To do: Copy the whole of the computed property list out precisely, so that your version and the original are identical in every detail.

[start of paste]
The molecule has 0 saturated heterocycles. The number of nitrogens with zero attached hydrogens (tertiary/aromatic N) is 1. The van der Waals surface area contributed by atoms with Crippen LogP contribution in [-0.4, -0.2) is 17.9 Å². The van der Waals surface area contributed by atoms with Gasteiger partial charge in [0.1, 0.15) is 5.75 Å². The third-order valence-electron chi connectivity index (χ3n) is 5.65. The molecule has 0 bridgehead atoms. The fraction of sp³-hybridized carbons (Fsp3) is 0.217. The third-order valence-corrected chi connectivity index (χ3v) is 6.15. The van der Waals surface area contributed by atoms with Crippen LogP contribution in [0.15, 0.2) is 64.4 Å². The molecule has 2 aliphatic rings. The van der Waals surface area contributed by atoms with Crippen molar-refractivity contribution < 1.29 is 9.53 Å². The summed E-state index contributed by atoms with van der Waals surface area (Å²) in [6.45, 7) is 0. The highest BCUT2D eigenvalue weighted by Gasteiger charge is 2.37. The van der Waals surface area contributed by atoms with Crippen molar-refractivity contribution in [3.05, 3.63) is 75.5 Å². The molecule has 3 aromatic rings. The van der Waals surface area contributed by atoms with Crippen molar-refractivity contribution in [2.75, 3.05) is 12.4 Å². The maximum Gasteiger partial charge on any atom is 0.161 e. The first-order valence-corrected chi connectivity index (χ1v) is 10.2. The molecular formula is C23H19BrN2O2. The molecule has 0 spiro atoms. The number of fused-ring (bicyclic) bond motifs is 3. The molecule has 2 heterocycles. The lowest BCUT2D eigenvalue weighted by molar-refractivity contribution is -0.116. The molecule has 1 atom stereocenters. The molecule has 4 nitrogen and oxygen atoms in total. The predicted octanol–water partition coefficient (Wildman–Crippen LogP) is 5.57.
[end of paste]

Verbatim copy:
The molecule has 0 saturated heterocycles. The number of nitrogens with zero attached hydrogens (tertiary/aromatic N) is 1. The van der Waals surface area contributed by atoms with Crippen LogP contribution in [-0.4, -0.2) is 17.9 Å². The van der Waals surface area contributed by atoms with Gasteiger partial charge in [0.1, 0.15) is 5.75 Å². The third-order valence-electron chi connectivity index (χ3n) is 5.65. The molecule has 0 bridgehead atoms. The fraction of sp³-hybridized carbons (Fsp3) is 0.217. The third-order valence-corrected chi connectivity index (χ3v) is 6.15. The van der Waals surface area contributed by atoms with Crippen LogP contribution in [0.15, 0.2) is 64.4 Å². The molecule has 2 aliphatic rings. The van der Waals surface area contributed by atoms with Crippen molar-refractivity contribution < 1.29 is 9.53 Å². The summed E-state index contributed by atoms with van der Waals surface area (Å²) in [6.45, 7) is 0. The highest BCUT2D eigenvalue weighted by Gasteiger charge is 2.37. The van der Waals surface area contributed by atoms with Crippen molar-refractivity contribution in [3.05, 3.63) is 75.5 Å². The molecule has 3 aromatic rings. The van der Waals surface area contributed by atoms with Crippen molar-refractivity contribution in [2.75, 3.05) is 12.4 Å². The maximum Gasteiger partial charge on any atom is 0.161 e. The first-order valence-corrected chi connectivity index (χ1v) is 10.2. The molecular formula is C23H19BrN2O2. The molecule has 0 spiro atoms. The number of fused-ring (bicyclic) bond motifs is 3. The molecule has 2 heterocycles. The lowest BCUT2D eigenvalue weighted by molar-refractivity contribution is -0.116. The molecule has 1 atom stereocenters. The molecule has 4 nitrogen and oxygen atoms in total. The predicted octanol–water partition coefficient (Wildman–Crippen LogP) is 5.57.